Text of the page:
Simply put, the populated areas, and the places I frequent in my daily routines in the district of Jeli lies alongside the Jeli – Gerik road. I am starting my directions from Gerik because whenever I go back to Jeli from my hometown, I prefer taking the PLUS highway, exiting the highway at the Kuala Kangsar exit, and from there straight on to Gerik. I would suggest taking the same route if you are interested in visiting Jeli, or Kelantan for that matter. Driving along PLUS is breezy, and the traffic on the subsequent federal roads is not awfully heavy. The alternative route through Temerloh – Kuala Lipis – Gua Musang is too taxing for my liking with the narrow winding roads, busy traffic, and you will spend a lot of time having to travel behind slow-moving lorries without being able to overtake them safely. Starting from the town of Gerik in Perak, travel east along the road, crossing over the lake of Belum, and the Titiwangsa range (a really picturesque drive too, if I may add) for about two hours before entering the district of Jeli and essentially the state of Kelantan. Then if you were to continue along the road for about 30km, you will get to a T-junction with the right turn taking you to the Jeli town. Now this is where the action is, so to speak. There’s the Jeli district police headquarters (IPD), the Jeli hospital, bus station, district council, Petronas (which also moonlights as the local supermarket of sorts), Shell, Muamalat and Agro banks, post office, grocery stores, keymaker’s and the other places you frequent for your basic needs. Whereas for me, I rarely go into the Jeli town myself as I can do most of these things in my neighbourhood and it is a little out of my way.

But back onto the Jeli – Gerik road. The town is only a small part of the district, and as I’ve mentioned, one that I rarely frequent at that. Keep travelling east for another 5km or so, and you will find the Jeli campus of Universiti Malaysia Kelantan on your right. Hard to miss. This is one of the three campuses of this university, with the other two in Kota Bharu and Bachok. And just a little further down the road is the Jeli Inn and R&R, on both sides of the road where I also send my laundry. The laundry’s service is quite good, in that if I send my clothes before 11am, I might be able to get them back on the same day, on my way back from work in the evening. And there are also some food stalls and grocers at the R&R, which I stop by from time to time for cigarettes, and also to chat with the really friendly dude who mans the counter. I wish more shopkeepers are as friendly as he is. And just beyond the R&R is the Jeli MRSM.

If you go further on, you will see the many kampungs lining the sides of the road; I only remember the names of Kg Gemang and Kg Dabong. After about 5 more km, you will see on your left a relatively big hardware store; Mustapha dan Anak-anak, owned by a rather financially successful Jeli clan with other business interests as well. In fact, one of their younger family members is my former boarding school mate and he and his father were the ones who helped me get in touch with my current landlord when I first got here, and for that I am grateful. It’s quite amusing to note that that friend of mine has been away from Jeli since he was 13 and now works in Klang Valley whereas I have moved the opposite direction. And a few hundred metres down the road is a rather innocuous looking river with a rather sinister name; Sg Satan. I assure you, there’s nothing sinister looking about this narrow river, but for some strange reason I keep picturing a bunch of black-metal fans turning up here from time to time for their pilgrimage, and Harian Metro, Mastika and Bacaria reporters surreptitiously following not too far behind. I haven’t encountered any dismembered black goat carcasses, though. At least not yet.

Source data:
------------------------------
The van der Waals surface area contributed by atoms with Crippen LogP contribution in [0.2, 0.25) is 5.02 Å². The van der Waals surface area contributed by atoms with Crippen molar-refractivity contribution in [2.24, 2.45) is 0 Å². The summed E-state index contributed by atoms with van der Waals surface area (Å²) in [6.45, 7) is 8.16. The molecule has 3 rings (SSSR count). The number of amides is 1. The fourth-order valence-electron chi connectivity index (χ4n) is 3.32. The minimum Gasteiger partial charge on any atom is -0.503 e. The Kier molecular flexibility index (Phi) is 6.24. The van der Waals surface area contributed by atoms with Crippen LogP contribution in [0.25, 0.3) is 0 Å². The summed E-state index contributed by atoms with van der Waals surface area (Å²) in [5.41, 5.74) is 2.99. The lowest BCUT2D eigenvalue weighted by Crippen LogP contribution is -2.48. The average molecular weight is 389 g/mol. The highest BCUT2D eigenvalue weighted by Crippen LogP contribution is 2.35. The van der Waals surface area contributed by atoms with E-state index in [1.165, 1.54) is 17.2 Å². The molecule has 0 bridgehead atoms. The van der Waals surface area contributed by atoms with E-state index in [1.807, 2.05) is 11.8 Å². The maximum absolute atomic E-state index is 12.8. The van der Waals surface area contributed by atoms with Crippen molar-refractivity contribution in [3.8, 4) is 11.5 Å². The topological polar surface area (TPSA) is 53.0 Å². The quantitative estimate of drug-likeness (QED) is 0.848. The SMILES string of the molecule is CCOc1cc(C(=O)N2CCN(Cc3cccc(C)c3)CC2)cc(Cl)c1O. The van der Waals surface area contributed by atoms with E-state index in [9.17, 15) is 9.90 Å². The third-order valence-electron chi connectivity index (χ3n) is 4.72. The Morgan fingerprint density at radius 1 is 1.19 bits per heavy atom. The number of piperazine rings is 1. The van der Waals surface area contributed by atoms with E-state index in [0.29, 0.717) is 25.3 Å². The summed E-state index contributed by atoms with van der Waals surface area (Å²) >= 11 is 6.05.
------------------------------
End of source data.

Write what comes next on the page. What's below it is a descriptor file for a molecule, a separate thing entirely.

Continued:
One of the biggest kampungs in the area; Kg Ayer Lanas lies one kilometre down the road, to its right. Here you will find a Pasar Tani right by the junction, a few more grocery shops further inside the neighbourhood, with one being owned by the aforementioned Mustapha clan, another post office and a police station. If you continue east along the road, you will find the neighbouring town of Bukit Bunga (5 km from Ayer Lanas), then a junction (20 km) that takes you to the border towns of Rantau Panjang and Golok which is also the shorter route to Kota Bharu from Jeli. The town of Tanah Merah lies 30 km down the road.

That’s about all there is with the places in Jeli that I frequent almost daily. You can find what you need if you know where to look, and I am a man of simple tastes. I mean I don’t even have a TV. Although it bothers me that I still haven’t found a mechanic nearby. One of my worst nightmares? My car breaking down. So hit me up when you’re in town or just passing by. I’ll show you around the place.